Self-Hosting Technical Infrastructureedit ✏️
This is a work in progress guide to self-hosting your own technical infrastructure for personal and business use. This guide is meant to be a living document and will be updated as I learn more about self-hosting.
On the modern internet most of our infrastructure is done for us. We connect to services and they "just work". It's great. We don't have to think deeply on how the DNS sausage is made, and for the most part this is good. It provides more access and allows the world to work and connect without having to think too hard about it.
For me personally this has meant that it was even possible to build a long-term business on the internet. As a software as a service consumer the level of abstraction I am afforded to think about "higher level" problems is huge. For the most part I've been able to avoid infrastructure level problems and focus on the delivery end of the stack.
Does it make sense to self host?
Have you ever used a service that you really enjoyed which then got acquired by a larger business only to be either ruined or shut down completely?
Have you ever explored wood working or some other hobby that has been completely obviated by just-in-time logistics and Amazon Prime?
Maybe you've grown some vegetables to eat and share?
It's work, sometimes challenging work that requires rolling up your sleaves to what can only be described as failure.
But when you pull it off... holy shit, feels good.
For me, exploring self-hosting is a way that I can get my hands dirty and take more responsibility for the technical infrastructure that we mostly take for granted both personally and professionally.
It's an extension of my digital garden, providing me with more control and autonomy over ever expanding data and media.
Building a Data Center in your House
The range here is Raspberry Pi with an SD card up to server racks in the basement with custom HVAC.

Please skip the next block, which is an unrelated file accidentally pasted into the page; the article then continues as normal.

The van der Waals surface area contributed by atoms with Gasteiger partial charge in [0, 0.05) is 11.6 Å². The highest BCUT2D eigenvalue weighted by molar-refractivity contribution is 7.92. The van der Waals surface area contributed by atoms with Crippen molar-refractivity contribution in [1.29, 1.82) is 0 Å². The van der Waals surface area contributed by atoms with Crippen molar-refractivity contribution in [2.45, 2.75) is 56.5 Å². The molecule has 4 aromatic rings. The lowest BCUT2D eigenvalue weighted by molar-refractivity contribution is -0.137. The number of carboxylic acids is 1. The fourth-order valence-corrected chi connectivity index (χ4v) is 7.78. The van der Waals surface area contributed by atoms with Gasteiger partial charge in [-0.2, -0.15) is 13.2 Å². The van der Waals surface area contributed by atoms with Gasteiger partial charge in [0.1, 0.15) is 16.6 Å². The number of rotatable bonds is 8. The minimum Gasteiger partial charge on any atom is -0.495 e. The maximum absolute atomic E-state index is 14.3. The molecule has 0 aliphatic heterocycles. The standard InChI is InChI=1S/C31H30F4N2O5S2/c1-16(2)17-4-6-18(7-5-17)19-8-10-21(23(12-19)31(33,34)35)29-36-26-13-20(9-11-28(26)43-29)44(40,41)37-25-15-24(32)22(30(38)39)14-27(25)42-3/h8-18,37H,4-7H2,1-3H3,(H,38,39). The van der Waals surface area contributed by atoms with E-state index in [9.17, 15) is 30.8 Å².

I started with a gaming PC that I wasn't using much. It was well spec'd several years ago when I built it, but isn't anything particularly special. I did drop the NVidia 3090 gamin card in favor of a pair of NVidia a4500s to explore GPU focused projects that are somewhat related.
The splurge for me was a beefy NAS (network attached storage).
- Asustor Lockerstor 8 AS6508T - This is a modern, powerful, full-featured appliance in a reasonable form factor that fits on a shelf.
- 8x Seagate IronWolf 10TB NAS Internal Hard Drive HDD - 10tb drives for $250 blows my mind. The IronWolf drives are built to be dropped into a NAS.
- 2x Seagate IronWolf 525 SSD 2TB NAS Internal Solid State Drive - SATA M.2 - the Asustor NAS has two M.2 slots so we can take advantage of that performance. They are more expensive, but we are maxing the NAS out.
- NETGEAR 8-Port 10G Multi-Gigabit Ethernet Unmanaged Switch - 10G ethernet is fast af and means I can edit photos and video directly from the NAS and that's cool af so now I've got 10G ethernet.
Here are some of the most useful resources that I've come across for self-hosting.
This is a lifetime of material to explore.
Self-Hosting is the practice of locally hosting(on premises & private web servers) and managing software applications by a person or organization instead of monthly subscriptions from Software as a service (SaaS) providers.
Kubernetes (k8s) is intimidating, but I've found it to be approachable and interesting for self-hosting. You can run k8s on a Raspberry Pi, an old gaming computer, or a cloud provider.
In some ways it reminds me of Vim, where you'll install it and use somebody's dotfiles or follow a tutorial and add ALL of the plugins, only to be left with a confusing soup of keybindings and features that you don't understand. 🤡
If you take a step back and start small, you can learn the basics and build up from there.
Set up a free Dynamic DNS service with ddclient on Kubernetes. This was a good starting point for a useful service that I could run on my k8s cluster.